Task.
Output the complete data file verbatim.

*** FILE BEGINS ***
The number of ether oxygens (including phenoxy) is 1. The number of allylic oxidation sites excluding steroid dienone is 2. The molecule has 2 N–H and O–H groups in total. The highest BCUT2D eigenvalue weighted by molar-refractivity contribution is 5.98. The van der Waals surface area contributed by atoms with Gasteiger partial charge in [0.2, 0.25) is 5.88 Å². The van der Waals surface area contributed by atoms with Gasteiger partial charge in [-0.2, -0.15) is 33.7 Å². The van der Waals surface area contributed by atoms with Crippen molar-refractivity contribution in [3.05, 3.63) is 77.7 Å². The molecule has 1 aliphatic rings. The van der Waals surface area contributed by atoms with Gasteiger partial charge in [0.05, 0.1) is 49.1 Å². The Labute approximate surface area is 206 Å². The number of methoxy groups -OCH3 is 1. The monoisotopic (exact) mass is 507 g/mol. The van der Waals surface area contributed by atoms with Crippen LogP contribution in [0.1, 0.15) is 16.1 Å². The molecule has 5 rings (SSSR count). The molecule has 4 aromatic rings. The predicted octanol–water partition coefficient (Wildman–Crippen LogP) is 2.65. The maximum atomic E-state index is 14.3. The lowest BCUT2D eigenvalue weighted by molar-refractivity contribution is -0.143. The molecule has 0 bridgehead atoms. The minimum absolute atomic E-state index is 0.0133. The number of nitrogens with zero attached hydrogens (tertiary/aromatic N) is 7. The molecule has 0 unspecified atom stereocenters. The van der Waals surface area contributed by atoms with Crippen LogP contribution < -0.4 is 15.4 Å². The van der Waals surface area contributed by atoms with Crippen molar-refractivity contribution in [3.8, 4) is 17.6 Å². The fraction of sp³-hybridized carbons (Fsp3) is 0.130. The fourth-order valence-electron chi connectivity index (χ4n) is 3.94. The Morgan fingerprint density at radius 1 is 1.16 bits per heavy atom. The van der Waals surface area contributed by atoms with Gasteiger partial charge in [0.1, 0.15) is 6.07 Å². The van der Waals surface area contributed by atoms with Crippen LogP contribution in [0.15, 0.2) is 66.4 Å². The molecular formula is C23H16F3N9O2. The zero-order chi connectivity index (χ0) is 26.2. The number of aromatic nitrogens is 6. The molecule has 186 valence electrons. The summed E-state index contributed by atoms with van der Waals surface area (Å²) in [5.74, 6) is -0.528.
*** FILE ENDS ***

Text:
The number of ether oxygens (including phenoxy) is 1. The number of allylic oxidation sites excluding steroid dienone is 2. The molecule has 2 N–H and O–H groups in total. The highest BCUT2D eigenvalue weighted by molar-refractivity contribution is 5.98. The van der Waals surface area contributed by atoms with Gasteiger partial charge in [0.2, 0.25) is 5.88 Å². The van der Waals surface area contributed by atoms with Gasteiger partial charge in [-0.2, -0.15) is 33.7 Å². The van der Waals surface area contributed by atoms with Crippen molar-refractivity contribution in [3.05, 3.63) is 77.7 Å². The molecule has 1 aliphatic rings. The van der Waals surface area contributed by atoms with Gasteiger partial charge in [0.05, 0.1) is 49.1 Å². The Labute approximate surface area is 206 Å². The number of methoxy groups -OCH3 is 1. The monoisotopic (exact) mass is 507 g/mol. The van der Waals surface area contributed by atoms with Crippen LogP contribution in [0.1, 0.15) is 16.1 Å². The molecule has 5 rings (SSSR count). The molecule has 4 aromatic rings. The predicted octanol–water partition coefficient (Wildman–Crippen LogP) is 2.65. The maximum atomic E-state index is 14.3. The lowest BCUT2D eigenvalue weighted by molar-refractivity contribution is -0.143. The molecule has 0 bridgehead atoms. The minimum absolute atomic E-state index is 0.0133. The number of nitrogens with zero attached hydrogens (tertiary/aromatic N) is 7. The molecule has 0 unspecified atom stereocenters. The van der Waals surface area contributed by atoms with Crippen LogP contribution < -0.4 is 15.4 Å². The van der Waals surface area contributed by atoms with Crippen molar-refractivity contribution in [3.8, 4) is 17.6 Å². The fraction of sp³-hybridized carbons (Fsp3) is 0.130. The fourth-order valence-electron chi connectivity index (χ4n) is 3.94. The Morgan fingerprint density at radius 1 is 1.16 bits per heavy atom. The van der Waals surface area contributed by atoms with Gasteiger partial charge in [0.1, 0.15) is 6.07 Å². The van der Waals surface area contributed by atoms with Crippen LogP contribution in [0.15, 0.2) is 66.4 Å². The molecular formula is C23H16F3N9O2. The zero-order chi connectivity index (χ0) is 26.2. The number of aromatic nitrogens is 6. The molecule has 186 valence electrons. The summed E-state index contributed by atoms with van der Waals surface area (Å²) in [5.74, 6) is -0.528.